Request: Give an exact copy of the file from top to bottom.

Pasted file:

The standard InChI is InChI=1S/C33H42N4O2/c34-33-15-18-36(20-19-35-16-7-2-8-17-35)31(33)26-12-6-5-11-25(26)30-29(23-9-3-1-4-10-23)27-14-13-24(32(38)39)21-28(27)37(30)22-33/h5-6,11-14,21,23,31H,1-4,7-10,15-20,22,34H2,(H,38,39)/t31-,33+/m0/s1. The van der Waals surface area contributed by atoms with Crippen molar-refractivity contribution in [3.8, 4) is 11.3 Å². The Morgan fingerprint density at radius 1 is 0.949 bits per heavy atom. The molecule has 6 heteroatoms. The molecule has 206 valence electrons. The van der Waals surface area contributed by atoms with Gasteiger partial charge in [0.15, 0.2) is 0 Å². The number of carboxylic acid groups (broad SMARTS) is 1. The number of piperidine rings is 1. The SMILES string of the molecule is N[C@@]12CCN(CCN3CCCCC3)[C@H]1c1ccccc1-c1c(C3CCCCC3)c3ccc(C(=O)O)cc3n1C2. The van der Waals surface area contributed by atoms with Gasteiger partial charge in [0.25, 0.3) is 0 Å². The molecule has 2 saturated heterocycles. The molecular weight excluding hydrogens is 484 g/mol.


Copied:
The standard InChI is InChI=1S/C33H42N4O2/c34-33-15-18-36(20-19-35-16-7-2-8-17-35)31(33)26-12-6-5-11-25(26)30-29(23-9-3-1-4-10-23)27-14-13-24(32(38)39)21-28(27)37(30)22-33/h5-6,11-14,21,23,31H,1-4,7-10,15-20,22,34H2,(H,38,39)/t31-,33+/m0/s1. The van der Waals surface area contributed by atoms with Crippen molar-refractivity contribution in [3.8, 4) is 11.3 Å². The Morgan fingerprint density at radius 1 is 0.949 bits per heavy atom. The molecule has 6 heteroatoms. The molecule has 206 valence electrons. The van der Waals surface area contributed by atoms with Gasteiger partial charge in [0.15, 0.2) is 0 Å². The number of carboxylic acid groups (broad SMARTS) is 1. The number of piperidine rings is 1. The SMILES string of the molecule is N[C@@]12CCN(CCN3CCCCC3)[C@H]1c1ccccc1-c1c(C3CCCCC3)c3ccc(C(=O)O)cc3n1C2. The van der Waals surface area contributed by atoms with Gasteiger partial charge in [0.25, 0.3) is 0 Å². The molecule has 2 saturated heterocycles. The molecular weight excluding hydrogens is 484 g/mol.